Smoking, obesity, and low levels of physical activity were most strongly associated with a need to change lifestyle habits. In contrast, hypertension, diabetes, and excessive alcohol consumption were not associated with a perceived need to improve physical health.

Not Even at Contemplation Stage

Michael Miller, MD (University of Maryland School of Medicine, Baltimore), who was not involved in the study, noted that while hypertension and diabetes were not associated with a need to change, many of the participants might have thought that in order to address these conditions, exercise, losing weight, and improved dietary habits needed to be incorporated into their lifestyle.

“After all, that is what many of us consistently preach to our patients,” Miller told TCTMD. “A more sobering possibility is that respondents perceive that once a diagnosis of hypertension or diabetes is made, then the process becomes irreversible and medications take precedent. Consequently, this might help to explain why some of our patients with hypertension and type 2 diabetes mellitus remain poorly compliant to lifestyle measures.”

To TCTMD, Ramirez said the data do not allow them to tease out responses from patients taking hypertensive or antidiabetic medications to determine if they felt differently about the need for lifestyle changes compared with those not on such drugs. With a prescription for therapy, it’s possible patients might not feel a need to make lifestyle changes even though they would still stand to benefit by improving their physical health, he said.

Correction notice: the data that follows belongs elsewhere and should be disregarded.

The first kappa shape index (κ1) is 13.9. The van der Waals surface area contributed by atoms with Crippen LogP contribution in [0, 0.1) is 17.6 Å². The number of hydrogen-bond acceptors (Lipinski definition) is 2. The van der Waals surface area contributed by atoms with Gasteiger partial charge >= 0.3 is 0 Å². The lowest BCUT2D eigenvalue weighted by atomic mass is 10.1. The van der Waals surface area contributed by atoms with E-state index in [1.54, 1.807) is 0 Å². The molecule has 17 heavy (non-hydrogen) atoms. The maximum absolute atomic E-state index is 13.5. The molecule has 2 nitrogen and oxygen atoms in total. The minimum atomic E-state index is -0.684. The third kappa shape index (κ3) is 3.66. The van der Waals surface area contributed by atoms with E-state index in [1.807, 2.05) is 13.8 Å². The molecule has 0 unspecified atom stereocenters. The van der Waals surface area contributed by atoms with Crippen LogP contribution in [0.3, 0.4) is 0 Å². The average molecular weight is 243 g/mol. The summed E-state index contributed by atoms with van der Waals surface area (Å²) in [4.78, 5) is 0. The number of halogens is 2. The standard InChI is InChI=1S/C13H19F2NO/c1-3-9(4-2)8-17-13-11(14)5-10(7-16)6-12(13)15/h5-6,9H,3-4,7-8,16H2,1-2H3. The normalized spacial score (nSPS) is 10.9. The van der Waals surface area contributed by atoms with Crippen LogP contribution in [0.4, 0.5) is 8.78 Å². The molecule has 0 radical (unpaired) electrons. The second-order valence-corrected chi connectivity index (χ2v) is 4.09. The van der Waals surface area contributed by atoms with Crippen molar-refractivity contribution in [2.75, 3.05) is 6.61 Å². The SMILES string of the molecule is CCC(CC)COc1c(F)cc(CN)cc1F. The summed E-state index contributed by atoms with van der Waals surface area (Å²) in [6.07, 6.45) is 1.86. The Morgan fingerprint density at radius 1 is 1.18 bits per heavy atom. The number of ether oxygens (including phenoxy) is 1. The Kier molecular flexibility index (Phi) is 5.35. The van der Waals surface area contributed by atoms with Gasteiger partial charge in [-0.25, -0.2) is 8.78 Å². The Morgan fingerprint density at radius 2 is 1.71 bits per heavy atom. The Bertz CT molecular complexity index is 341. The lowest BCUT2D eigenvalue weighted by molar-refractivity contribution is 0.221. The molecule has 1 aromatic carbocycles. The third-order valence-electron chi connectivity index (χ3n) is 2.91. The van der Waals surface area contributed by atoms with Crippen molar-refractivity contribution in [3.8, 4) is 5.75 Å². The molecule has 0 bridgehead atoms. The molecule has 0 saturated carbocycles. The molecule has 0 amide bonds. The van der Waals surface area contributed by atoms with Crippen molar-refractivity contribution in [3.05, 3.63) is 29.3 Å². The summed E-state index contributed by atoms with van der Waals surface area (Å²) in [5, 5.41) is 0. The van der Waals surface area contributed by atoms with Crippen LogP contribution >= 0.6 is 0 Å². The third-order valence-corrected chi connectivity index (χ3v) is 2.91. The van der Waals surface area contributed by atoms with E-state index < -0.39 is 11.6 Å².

For high-risk patients with multiple risk factors, Ramirez said physicians might assume they would be particularly motivated to change, but this is not necessarily true. Some might even become accustomed to living with comorbidities and other conditions. “We’re finding that four out of five patients want to change, which is good. But even for one out of five, at least how the question was worded in our survey, there’s at least a suggestion they don’t feel that need, they don’t feel that urgency,” he told TCTMD.

This perceived need for change is critically important before any significant modifications can occur. “If they’re not even at that contemplation stage, the likelihood of us succeeding by simply reciting facts is small,” said Ramirez.

In terms of barriers to positive health changes, frequently cited issues were lack of willpower, discipline, work, and family responsibilities, while cost, stress, lack of resources, and lack of transportation did not present a challenge to this particular subject group. Ramirez said behavior change remains a complex issue requiring a lot further study.  

“I think we need to go back to the basics about a patient’s health perceptions,” he said. “What do they actually think of their disease? How do they live with it day-to-day? And why does it have a large impact on some but not others?” 

Disclosures
  • Ramirez and Miller report no conflicts of interest.